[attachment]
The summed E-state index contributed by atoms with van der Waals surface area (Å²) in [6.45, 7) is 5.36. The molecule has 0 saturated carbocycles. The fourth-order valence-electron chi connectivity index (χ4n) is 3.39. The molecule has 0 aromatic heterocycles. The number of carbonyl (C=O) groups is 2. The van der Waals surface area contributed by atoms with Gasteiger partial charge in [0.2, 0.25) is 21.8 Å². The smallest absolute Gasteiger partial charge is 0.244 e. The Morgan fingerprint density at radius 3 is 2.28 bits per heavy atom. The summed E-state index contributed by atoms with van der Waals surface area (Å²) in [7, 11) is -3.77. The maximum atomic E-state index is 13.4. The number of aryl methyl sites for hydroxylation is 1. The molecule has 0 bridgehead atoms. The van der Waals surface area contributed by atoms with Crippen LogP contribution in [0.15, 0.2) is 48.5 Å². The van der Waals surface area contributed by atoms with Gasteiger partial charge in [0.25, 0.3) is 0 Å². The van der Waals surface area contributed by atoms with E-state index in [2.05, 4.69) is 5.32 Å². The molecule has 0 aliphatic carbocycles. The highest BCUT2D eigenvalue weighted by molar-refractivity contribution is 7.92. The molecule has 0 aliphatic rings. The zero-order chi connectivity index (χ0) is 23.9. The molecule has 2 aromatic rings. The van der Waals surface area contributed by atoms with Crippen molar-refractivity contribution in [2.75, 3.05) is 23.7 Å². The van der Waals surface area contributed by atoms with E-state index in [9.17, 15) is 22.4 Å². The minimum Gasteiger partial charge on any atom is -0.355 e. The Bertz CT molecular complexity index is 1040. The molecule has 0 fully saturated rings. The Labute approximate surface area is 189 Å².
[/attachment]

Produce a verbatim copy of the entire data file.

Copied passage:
The summed E-state index contributed by atoms with van der Waals surface area (Å²) in [6.45, 7) is 5.36. The molecule has 0 saturated carbocycles. The fourth-order valence-electron chi connectivity index (χ4n) is 3.39. The molecule has 0 aromatic heterocycles. The number of carbonyl (C=O) groups is 2. The van der Waals surface area contributed by atoms with Gasteiger partial charge in [0.2, 0.25) is 21.8 Å². The smallest absolute Gasteiger partial charge is 0.244 e. The Morgan fingerprint density at radius 3 is 2.28 bits per heavy atom. The summed E-state index contributed by atoms with van der Waals surface area (Å²) in [7, 11) is -3.77. The maximum atomic E-state index is 13.4. The number of aryl methyl sites for hydroxylation is 1. The molecule has 0 bridgehead atoms. The van der Waals surface area contributed by atoms with Crippen LogP contribution in [0.15, 0.2) is 48.5 Å². The van der Waals surface area contributed by atoms with Gasteiger partial charge in [0.25, 0.3) is 0 Å². The van der Waals surface area contributed by atoms with E-state index in [2.05, 4.69) is 5.32 Å². The molecule has 0 aliphatic carbocycles. The highest BCUT2D eigenvalue weighted by molar-refractivity contribution is 7.92. The molecule has 0 aliphatic rings. The zero-order chi connectivity index (χ0) is 23.9. The molecule has 2 aromatic rings. The van der Waals surface area contributed by atoms with Crippen molar-refractivity contribution in [2.75, 3.05) is 23.7 Å². The van der Waals surface area contributed by atoms with E-state index in [9.17, 15) is 22.4 Å². The minimum Gasteiger partial charge on any atom is -0.355 e. The Bertz CT molecular complexity index is 1040. The molecule has 0 fully saturated rings. The Labute approximate surface area is 189 Å².